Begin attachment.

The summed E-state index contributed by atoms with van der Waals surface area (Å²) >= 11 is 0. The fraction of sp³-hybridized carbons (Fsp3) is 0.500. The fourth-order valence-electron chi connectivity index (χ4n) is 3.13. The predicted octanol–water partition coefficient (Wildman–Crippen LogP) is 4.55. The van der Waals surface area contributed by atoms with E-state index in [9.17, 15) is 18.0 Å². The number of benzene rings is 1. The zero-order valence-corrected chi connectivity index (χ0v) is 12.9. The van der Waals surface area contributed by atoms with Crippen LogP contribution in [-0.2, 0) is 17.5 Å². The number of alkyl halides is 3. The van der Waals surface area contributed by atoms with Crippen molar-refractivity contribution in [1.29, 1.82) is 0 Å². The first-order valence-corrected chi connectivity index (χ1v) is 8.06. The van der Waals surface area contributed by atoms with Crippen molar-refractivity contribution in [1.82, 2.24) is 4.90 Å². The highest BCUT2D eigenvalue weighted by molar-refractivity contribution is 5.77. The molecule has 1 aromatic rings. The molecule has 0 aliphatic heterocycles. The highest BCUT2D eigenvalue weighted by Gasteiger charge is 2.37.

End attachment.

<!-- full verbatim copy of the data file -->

The summed E-state index contributed by atoms with van der Waals surface area (Å²) >= 11 is 0. The fraction of sp³-hybridized carbons (Fsp3) is 0.500. The fourth-order valence-electron chi connectivity index (χ4n) is 3.13. The predicted octanol–water partition coefficient (Wildman–Crippen LogP) is 4.55. The van der Waals surface area contributed by atoms with E-state index in [9.17, 15) is 18.0 Å². The number of benzene rings is 1. The zero-order valence-corrected chi connectivity index (χ0v) is 12.9. The van der Waals surface area contributed by atoms with Crippen LogP contribution in [-0.2, 0) is 17.5 Å². The number of alkyl halides is 3. The van der Waals surface area contributed by atoms with Crippen molar-refractivity contribution in [1.29, 1.82) is 0 Å². The first-order valence-corrected chi connectivity index (χ1v) is 8.06. The van der Waals surface area contributed by atoms with Crippen molar-refractivity contribution in [1.82, 2.24) is 4.90 Å². The highest BCUT2D eigenvalue weighted by molar-refractivity contribution is 5.77. The molecule has 1 aromatic rings. The molecule has 0 aliphatic heterocycles. The highest BCUT2D eigenvalue weighted by Gasteiger charge is 2.37.